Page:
Black out tattoos have been growing in popularity over the last few years, with some people even getting full body suits in this style.
Black out tattoos are exactly what they sound like, large amounts of black ink as the subject, sometimes covering older existing tattoos.
Some black out tattoos also feature some geometric style work mixed in, or white ink over top of the black.
Many black out tattoo collectors do it in part for the experience of getting the tattoo, as a full blackout (especially as a coverup) can be very painful, creating an almost spiritual experience for the person getting tattooed.
Most artists who do black out tattoos specialize in it, as it’s not actually all that easy to make a full sleeve or torso look even in its blackness, especially when the piece is done in multiple sessions.
Sak Yant tattoos are well known to tattoo lovers as a mainly Thai Buddhist form of tattooing. “Sak” means “to tap” or “to tattoo”, and “yant” comes from the Sanskrit word “yantra” which has many meanings. Usually referring to a “machine”, “instrument” or “apparatus”.
Most people who have heard of Sak Yant tattoos are familiar with them because of their tie to Thai culture, but this specific form of tattoo actually comes from the Khmer people of Cambodia.
Sak Yant tattoos are very closely tied to religion and spirituality, mainly Buddhism. Most Sak Yant tattoos are performed by Buddhist monks at a temple where they can bless the tattoo properly. But the Sak Yant designs are becoming so popular that tattoo artists are doing them, just without the blessing or spiritual connectedness that accompanies the tattoo when done by a monk.
Much of the script featured in Sak Yant designs come from Buddhism and are meant to be a chant or a mantra. This is why it’s important to research what kind of Sak Yant you would like, as they all carry different meanings.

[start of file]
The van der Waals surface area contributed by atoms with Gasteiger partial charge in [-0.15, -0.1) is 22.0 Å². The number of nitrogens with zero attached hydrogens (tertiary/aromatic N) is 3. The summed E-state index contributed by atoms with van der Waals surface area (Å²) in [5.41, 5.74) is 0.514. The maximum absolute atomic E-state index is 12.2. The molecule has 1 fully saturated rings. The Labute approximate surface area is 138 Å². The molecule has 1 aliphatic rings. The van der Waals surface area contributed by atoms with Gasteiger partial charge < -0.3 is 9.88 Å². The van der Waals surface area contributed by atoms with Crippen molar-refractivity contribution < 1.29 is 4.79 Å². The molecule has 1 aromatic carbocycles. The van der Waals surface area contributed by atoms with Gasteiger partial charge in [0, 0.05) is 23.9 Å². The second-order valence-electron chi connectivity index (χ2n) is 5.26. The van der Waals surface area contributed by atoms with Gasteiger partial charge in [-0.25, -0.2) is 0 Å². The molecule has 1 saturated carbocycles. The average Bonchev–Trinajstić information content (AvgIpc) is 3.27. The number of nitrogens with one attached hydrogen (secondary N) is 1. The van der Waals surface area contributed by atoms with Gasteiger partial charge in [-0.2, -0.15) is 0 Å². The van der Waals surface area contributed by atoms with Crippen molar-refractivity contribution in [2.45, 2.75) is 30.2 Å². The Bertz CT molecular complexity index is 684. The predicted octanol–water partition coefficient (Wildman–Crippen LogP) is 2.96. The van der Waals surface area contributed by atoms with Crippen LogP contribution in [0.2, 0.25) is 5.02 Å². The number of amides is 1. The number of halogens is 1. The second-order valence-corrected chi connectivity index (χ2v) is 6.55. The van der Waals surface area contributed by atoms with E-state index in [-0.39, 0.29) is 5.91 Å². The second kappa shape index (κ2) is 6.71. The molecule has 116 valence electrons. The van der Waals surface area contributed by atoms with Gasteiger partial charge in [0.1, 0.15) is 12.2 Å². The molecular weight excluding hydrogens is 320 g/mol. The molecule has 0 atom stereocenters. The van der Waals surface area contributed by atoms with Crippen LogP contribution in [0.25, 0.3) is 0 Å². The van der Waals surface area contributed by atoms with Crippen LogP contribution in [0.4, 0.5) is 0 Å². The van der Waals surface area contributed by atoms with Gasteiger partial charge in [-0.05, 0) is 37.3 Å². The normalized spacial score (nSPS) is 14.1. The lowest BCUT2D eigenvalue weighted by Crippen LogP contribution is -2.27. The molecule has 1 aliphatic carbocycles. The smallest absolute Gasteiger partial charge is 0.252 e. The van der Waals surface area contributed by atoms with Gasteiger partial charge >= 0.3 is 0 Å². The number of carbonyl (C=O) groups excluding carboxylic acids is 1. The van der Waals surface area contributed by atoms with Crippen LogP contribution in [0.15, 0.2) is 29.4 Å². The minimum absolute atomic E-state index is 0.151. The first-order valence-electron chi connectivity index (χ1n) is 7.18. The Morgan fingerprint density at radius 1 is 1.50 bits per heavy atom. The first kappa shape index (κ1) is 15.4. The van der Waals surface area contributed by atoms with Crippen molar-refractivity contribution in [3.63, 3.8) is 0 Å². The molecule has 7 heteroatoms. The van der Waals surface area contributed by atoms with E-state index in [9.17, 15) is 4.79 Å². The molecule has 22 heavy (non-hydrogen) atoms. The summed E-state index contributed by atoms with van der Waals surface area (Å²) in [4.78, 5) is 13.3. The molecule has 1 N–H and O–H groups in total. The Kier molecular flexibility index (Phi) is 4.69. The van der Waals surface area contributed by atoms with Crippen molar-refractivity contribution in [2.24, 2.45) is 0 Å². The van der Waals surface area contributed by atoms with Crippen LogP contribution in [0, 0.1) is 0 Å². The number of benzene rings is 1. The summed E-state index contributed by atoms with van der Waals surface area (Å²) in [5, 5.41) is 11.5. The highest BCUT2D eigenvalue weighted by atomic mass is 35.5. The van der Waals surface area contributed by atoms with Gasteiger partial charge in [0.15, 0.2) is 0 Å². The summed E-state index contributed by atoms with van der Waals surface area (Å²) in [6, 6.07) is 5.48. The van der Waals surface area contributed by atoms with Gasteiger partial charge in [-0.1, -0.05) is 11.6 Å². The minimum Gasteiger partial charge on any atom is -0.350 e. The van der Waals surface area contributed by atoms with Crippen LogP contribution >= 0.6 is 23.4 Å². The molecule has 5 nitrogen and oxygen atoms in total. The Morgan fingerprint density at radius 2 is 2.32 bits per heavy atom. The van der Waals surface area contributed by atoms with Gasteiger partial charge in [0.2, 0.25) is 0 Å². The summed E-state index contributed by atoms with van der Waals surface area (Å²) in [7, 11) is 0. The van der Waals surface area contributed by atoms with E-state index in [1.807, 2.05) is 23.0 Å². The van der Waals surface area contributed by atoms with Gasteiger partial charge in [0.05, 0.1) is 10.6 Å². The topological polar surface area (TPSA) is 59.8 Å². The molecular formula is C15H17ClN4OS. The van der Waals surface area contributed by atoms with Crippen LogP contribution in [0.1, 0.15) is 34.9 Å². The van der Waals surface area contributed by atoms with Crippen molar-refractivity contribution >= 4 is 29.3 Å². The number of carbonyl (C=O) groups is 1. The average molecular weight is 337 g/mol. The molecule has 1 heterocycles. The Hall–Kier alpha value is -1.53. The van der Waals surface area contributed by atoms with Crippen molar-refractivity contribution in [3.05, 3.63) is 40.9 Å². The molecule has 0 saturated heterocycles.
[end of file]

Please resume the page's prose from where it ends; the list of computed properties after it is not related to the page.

While Sak Yant pieces can be for anyone to wear, it’s important to understand the religious and cultural significance of the piece, and make sure you are getting the tattoo in a respectful way, including the placement of the piece. Since Sak Yant’s are largely Buddhist, it can be seen as highly disrespectful to tattoo the design anywhere below your waist, particularly if it includes a design featuring Buddha.
Hattie Rich is an artist working out of Rose of Mercy in London, England. Her work is mainly filed with old school traditional work, but she also does great ornamental pieces.
Hattie has lots of flash to choose from, both old school and ornamental, or you can also bring your own idea!
Whether you like bright and colourful, or black and bold, you can be sure Hattie will have something you’ll love. In her flash you’ll find lots of lady heads, flowers, dragons, animals, and more.
The ornamental work currently on Hattie’s Instagram will remind you of delicate lace patterns, and can be made to fit most parts of the body.
If you can’t make it all the way to London from outside of the UK you can also purchase merchandise and flash from Hattie here. But if you’re in the area or live nearby be sure to get a cool piece from Hattie at Rose of Mercy.